KPMG indictment suggests many who weren’t charged knew regulator data was stolen [MarketWatch]
Francine McKenna’s dive into the indictment surfaced with a disturbing possibility: “at least five more unnamed KPMG partners and one outside consultant either knew or chose to ignore the illegal source of the information.”
Some Accountants Got Caught in the Revolving Door [BloombergView]
Matt Levine writes a clever and insightful column on the two primary ways for regulators to get a lucrative job in the private sector:
On the one hand, every employer prefers to hire diligent ambitious go-getters, so being a diligent ambitious go-getter as a regulator sends a good signal to prospective employers. On the other hand, regulated companies may prefer not to be regulated by tough regulators — but that is all the more reason to hire you. That way you’ll stop regulating them!
This situation concerning KPMG, as you might expect, falls into the latter bucket. Also, Matt makes a good point about the “data analytics” firm that KPMG hired to predict the PCAOB selections: “That is … just sort of a strange thing to do? Building a model of which of your work regulators will look at and which they won’t? There is something almost Uber-ish about explicitly building a model to game the regulators.”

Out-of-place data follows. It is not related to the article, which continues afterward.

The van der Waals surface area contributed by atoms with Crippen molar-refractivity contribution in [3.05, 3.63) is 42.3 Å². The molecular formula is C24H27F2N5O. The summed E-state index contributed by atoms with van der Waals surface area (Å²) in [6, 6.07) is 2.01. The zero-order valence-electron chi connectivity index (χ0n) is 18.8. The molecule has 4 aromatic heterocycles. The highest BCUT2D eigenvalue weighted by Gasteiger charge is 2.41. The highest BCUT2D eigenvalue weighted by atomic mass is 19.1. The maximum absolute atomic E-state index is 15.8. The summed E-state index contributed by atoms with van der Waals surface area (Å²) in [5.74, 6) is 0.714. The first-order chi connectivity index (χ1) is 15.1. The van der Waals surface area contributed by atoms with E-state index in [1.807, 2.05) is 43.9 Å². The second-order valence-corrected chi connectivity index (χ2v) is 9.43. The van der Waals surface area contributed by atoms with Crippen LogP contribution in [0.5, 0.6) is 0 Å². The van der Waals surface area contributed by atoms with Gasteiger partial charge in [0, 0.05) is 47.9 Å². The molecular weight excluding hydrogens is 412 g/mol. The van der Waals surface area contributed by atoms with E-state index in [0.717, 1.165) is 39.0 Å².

KPMG believes it will be investigated over the collapse of Carillion [BI]
The House of Klynveld across the pond has trouble of its own. Carillion, an infrastructure contractor, declared bankruptcy on January 15, but in its last annual report, KPMG gave virtually no warning that the company faced any existential threats. The U.K. firm’s deputy chair says KPMG stands by its work and will cooperate with any investigation.
California Initiative Proposes Additional Income Tax on High-Income Earners [BNA]
The initiative would lop “an additional 1 percent tax on personal income over $1 million.” The revenue raised “would be used to help fund hospitals, clinics, and primary care providers serving low-income patients.” It needs 585,407 signatures by July 17, 2018.
Pot Sector Gets ‘Audited Hallucinations’ Amid Accounting Quirks [Bloomberg]
A wrinkle in IFRS allows some Canadian marijuana companies to report gross margins greater than 100 percent. One forensic accounting expert couldn’t resist: “It’s audited hallucinations. The marijuana financial statements have absolutely nothing to do with reality.”
Previously, on Going Concern…
A running list of questions about the KPMG audit inspection conspiracy.
In Open Items, Can I move from tax to financial reporting?
From the archives: Seriously, Stop Making Saturdays Mandatory During Busy Season
In other news:
- GE Says It’s Under SEC Investigation After $6.2 Billion Charge
- Jerome Powell gets final approval from Senate to take over as Fed chairman
- School Shooting in Kentucky Is Nation’s 11th of Year. It’s Jan. 23.
- RIP, Ursula K. Le Guin.
- “I’m considering going to law school mostly for the fact that I love school and I want to delay entering the real world for as long as possible.”
Get the Accounting News Roundup in your inbox every weekday by signing up here.
See something we missed? Have a tip, correction, comment, or complaint? Email us at firstname.lastname@example.org.